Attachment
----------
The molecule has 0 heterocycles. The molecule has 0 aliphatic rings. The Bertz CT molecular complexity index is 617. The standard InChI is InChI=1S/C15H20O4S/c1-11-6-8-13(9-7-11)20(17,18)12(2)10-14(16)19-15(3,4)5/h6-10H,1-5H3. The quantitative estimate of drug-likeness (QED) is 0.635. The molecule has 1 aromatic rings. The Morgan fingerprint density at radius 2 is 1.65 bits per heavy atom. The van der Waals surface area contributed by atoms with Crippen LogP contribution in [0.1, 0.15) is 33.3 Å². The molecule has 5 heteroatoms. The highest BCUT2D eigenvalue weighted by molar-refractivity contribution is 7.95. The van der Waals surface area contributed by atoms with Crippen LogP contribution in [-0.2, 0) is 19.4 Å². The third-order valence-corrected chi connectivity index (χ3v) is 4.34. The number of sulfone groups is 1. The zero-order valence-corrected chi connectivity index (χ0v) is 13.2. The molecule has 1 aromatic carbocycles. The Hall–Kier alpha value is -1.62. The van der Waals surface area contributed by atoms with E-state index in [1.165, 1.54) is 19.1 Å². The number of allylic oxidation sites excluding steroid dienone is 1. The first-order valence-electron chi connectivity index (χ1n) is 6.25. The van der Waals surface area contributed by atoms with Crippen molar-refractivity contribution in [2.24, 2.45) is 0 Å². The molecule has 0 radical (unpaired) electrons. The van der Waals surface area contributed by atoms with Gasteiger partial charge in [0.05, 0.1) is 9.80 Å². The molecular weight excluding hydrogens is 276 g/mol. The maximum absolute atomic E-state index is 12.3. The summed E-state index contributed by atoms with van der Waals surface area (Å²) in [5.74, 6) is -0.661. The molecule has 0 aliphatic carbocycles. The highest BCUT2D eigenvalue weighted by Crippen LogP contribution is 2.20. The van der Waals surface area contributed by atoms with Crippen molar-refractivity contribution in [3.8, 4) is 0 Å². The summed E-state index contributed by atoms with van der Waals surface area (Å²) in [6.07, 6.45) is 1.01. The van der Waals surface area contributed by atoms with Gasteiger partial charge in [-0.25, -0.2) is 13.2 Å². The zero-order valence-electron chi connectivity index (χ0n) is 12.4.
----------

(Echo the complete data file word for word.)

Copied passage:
The molecule has 0 heterocycles. The molecule has 0 aliphatic rings. The Bertz CT molecular complexity index is 617. The standard InChI is InChI=1S/C15H20O4S/c1-11-6-8-13(9-7-11)20(17,18)12(2)10-14(16)19-15(3,4)5/h6-10H,1-5H3. The quantitative estimate of drug-likeness (QED) is 0.635. The molecule has 1 aromatic rings. The Morgan fingerprint density at radius 2 is 1.65 bits per heavy atom. The van der Waals surface area contributed by atoms with Crippen LogP contribution in [0.1, 0.15) is 33.3 Å². The molecule has 5 heteroatoms. The highest BCUT2D eigenvalue weighted by molar-refractivity contribution is 7.95. The van der Waals surface area contributed by atoms with Crippen LogP contribution in [-0.2, 0) is 19.4 Å². The third-order valence-corrected chi connectivity index (χ3v) is 4.34. The number of sulfone groups is 1. The zero-order valence-corrected chi connectivity index (χ0v) is 13.2. The molecule has 1 aromatic carbocycles. The Hall–Kier alpha value is -1.62. The van der Waals surface area contributed by atoms with E-state index in [1.165, 1.54) is 19.1 Å². The number of allylic oxidation sites excluding steroid dienone is 1. The first-order valence-electron chi connectivity index (χ1n) is 6.25. The van der Waals surface area contributed by atoms with Crippen molar-refractivity contribution in [2.24, 2.45) is 0 Å². The molecule has 0 radical (unpaired) electrons. The van der Waals surface area contributed by atoms with Gasteiger partial charge in [0.05, 0.1) is 9.80 Å². The molecular weight excluding hydrogens is 276 g/mol. The maximum absolute atomic E-state index is 12.3. The summed E-state index contributed by atoms with van der Waals surface area (Å²) in [5.74, 6) is -0.661. The molecule has 0 aliphatic carbocycles. The highest BCUT2D eigenvalue weighted by Crippen LogP contribution is 2.20. The van der Waals surface area contributed by atoms with Crippen molar-refractivity contribution in [3.8, 4) is 0 Å². The summed E-state index contributed by atoms with van der Waals surface area (Å²) in [6.07, 6.45) is 1.01. The van der Waals surface area contributed by atoms with Gasteiger partial charge in [-0.25, -0.2) is 13.2 Å². The zero-order valence-electron chi connectivity index (χ0n) is 12.4.